The English archers, having exhausted their supply of arrows, surged forward from their positions. Abandoning their longbows for swords, they slammed into the French flanks and a melee ensued. Unencumbered by armor, and swifter of foot without armor, they were able to quickly kill, wound or simply topple over thousands of the French men-at-arms. Knocked into the mud wearing 60 pounds of armor meant just getting back on your feet was an almost impossible task. They had little choice but to surrender and beg quarter.

Henry’s forces had decisively defeated the first two waves of the French attack. Thousands of prisoners had been taken. But there was still a third echelon of French forces, and even it outnumbered the English. Normally, captured men-at-arms were held for ransom. A knight who captured two or three French knights could look forward to receiving enough ransom to offset his costs of serving his king, and still probably have enough for a tidy profit. But Henry still faced that third wave of Frenchmen, who appeared to be gathering for their own assault. Accordingly, he ordered all prisoners put to the sword. This was an unpopular decision, but within the accepted laws of war at the time. A relative handful of the most noble blooded prisoners were spared, mostly as droits of the crown.

Seeing the utter defeat of the first two waves, the remaining French forces quit the field and fled to safety. The battle was over.

It was a decisive victory. But Henry’s immediate objective remained unchanged, to return to England. In less than a month, Henry would be in London, hailed a conquering hero. The military victory solidified his political force at home. Further, it reinforced in Continental  minds the English superiority at arms. The defeat also caused great dissention amongst the various factions in France. This dissention would mean future expeditions to  France would face an enemy that lacked unity and were easier to defeat or discourage.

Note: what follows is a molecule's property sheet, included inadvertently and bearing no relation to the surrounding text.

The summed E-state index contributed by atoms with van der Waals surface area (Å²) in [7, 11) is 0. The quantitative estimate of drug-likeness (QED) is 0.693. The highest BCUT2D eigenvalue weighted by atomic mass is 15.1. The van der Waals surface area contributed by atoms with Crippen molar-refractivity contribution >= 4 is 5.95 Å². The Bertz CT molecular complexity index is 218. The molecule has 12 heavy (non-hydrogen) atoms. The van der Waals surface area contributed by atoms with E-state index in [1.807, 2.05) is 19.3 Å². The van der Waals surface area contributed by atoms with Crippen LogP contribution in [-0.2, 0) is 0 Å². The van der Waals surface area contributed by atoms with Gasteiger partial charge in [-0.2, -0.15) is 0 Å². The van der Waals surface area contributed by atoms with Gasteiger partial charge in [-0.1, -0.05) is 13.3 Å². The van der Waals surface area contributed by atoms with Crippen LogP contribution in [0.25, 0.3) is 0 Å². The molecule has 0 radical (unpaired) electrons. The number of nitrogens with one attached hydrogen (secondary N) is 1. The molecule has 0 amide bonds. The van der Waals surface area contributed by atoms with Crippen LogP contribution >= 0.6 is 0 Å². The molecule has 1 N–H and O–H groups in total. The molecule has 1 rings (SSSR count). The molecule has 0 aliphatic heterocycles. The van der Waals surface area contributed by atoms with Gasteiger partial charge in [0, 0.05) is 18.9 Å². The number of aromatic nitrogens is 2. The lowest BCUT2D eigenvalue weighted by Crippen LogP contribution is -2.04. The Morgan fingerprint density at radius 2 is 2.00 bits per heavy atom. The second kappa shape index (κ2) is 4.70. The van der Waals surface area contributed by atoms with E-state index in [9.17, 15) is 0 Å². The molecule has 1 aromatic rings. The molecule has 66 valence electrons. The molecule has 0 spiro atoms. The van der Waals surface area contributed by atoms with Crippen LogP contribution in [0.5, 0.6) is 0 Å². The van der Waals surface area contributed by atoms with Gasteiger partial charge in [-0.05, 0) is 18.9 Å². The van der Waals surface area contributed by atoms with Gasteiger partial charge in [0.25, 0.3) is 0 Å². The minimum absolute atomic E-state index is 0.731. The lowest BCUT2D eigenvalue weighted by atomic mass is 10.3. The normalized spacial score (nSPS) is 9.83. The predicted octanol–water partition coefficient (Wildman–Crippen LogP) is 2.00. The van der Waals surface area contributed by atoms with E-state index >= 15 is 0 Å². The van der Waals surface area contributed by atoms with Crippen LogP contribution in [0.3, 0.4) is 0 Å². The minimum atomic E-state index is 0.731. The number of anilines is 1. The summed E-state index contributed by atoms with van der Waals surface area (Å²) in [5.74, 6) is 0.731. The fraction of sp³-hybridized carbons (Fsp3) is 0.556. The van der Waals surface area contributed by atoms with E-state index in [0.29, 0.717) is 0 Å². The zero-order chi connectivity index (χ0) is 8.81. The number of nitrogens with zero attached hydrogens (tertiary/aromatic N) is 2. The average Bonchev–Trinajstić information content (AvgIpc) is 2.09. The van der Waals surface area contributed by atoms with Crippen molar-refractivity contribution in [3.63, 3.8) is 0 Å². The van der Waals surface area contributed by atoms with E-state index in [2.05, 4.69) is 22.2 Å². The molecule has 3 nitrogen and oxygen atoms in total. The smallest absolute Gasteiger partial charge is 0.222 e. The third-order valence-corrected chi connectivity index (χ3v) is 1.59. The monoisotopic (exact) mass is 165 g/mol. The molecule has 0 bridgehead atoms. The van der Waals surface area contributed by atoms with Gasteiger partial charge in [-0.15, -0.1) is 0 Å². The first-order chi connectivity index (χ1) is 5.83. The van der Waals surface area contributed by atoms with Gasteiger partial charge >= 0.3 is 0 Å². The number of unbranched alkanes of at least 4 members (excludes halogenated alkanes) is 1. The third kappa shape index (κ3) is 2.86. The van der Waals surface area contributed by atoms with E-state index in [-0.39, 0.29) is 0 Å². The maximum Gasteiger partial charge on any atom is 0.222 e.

Fast forward almost 600 years, and you’ll find that NATO faced some of the same challenges as Henry.

The NATO powers were greatly outnumbered by the forces of the USSR and the Warsaw Pact. Similarly, the for the NATO forces, retreat wasn’t really an option, though for different reasons. Normally, an outnumbered force would look to trade space for time, attriting the enemy in a series of small battles, but never being pinned to one battlefield, always retreating before they could be destroyed. But politically, NATO forces had to hold the line as far forward as possible. Besides, as big as Western Europe is, there is only so much room to retreat before Soviet forces would have reached the Atlantic.

In the post-Vietnam era, GEN William DePuy and other thinkers were striving to develop a doctrine that would allow the outnumbered Western powers to fight outnumbered and win. They started with a careful consideration of history. I don’t know for a fact that they studied Agincourt, but I’d be surprised if they didn’t come across it at some point. One of the things they did learn, however, was that outnumbered forces, even overwhelmingly outnumbered forces, seemed to win just about as often as they lost. What did the winners have in common? Quite often, they had what the authors of AirLand Battle Doctrine came to call “agility.”

Agility is far more than the physical quickness we might think of, such as an outstanding running back. That was an imp0rtant component, to be sure. But the other part was an ability to see and evaluate risks and opportunities faster than the opposing force. Henry was quickly able to grasp that the terrain at Agincourt offered him an opportunity to nullify the French advantage in numbers. The French, on the other hand, wasted any opportunity their delaying tactics provided to shape the coming battle. Henry’s force was far more agile, both in the mental sense, and in the physical sense of his longbowmen not being overly burdened.